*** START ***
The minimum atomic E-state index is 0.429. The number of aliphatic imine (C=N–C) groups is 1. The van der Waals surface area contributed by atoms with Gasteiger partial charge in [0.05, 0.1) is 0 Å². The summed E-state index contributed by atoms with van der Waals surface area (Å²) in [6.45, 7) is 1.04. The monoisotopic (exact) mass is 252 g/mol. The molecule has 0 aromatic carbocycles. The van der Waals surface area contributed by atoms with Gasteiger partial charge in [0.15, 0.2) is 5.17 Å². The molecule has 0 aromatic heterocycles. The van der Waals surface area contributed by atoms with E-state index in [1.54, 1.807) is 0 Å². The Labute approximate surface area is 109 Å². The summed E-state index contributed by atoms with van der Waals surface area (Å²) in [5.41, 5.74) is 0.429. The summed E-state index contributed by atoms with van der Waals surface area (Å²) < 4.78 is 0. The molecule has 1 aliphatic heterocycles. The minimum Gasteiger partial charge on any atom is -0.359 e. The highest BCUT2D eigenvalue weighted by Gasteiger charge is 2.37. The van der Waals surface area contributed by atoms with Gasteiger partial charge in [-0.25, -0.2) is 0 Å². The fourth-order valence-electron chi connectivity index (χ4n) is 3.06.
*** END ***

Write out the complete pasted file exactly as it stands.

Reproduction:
The minimum atomic E-state index is 0.429. The number of aliphatic imine (C=N–C) groups is 1. The van der Waals surface area contributed by atoms with Gasteiger partial charge in [0.05, 0.1) is 0 Å². The summed E-state index contributed by atoms with van der Waals surface area (Å²) in [6.45, 7) is 1.04. The monoisotopic (exact) mass is 252 g/mol. The molecule has 0 aromatic carbocycles. The van der Waals surface area contributed by atoms with Gasteiger partial charge in [0.15, 0.2) is 5.17 Å². The molecule has 0 aromatic heterocycles. The van der Waals surface area contributed by atoms with E-state index in [1.54, 1.807) is 0 Å². The Labute approximate surface area is 109 Å². The summed E-state index contributed by atoms with van der Waals surface area (Å²) in [5.41, 5.74) is 0.429. The summed E-state index contributed by atoms with van der Waals surface area (Å²) < 4.78 is 0. The molecule has 1 aliphatic heterocycles. The minimum Gasteiger partial charge on any atom is -0.359 e. The highest BCUT2D eigenvalue weighted by Gasteiger charge is 2.37. The van der Waals surface area contributed by atoms with Gasteiger partial charge in [-0.25, -0.2) is 0 Å². The fourth-order valence-electron chi connectivity index (χ4n) is 3.06.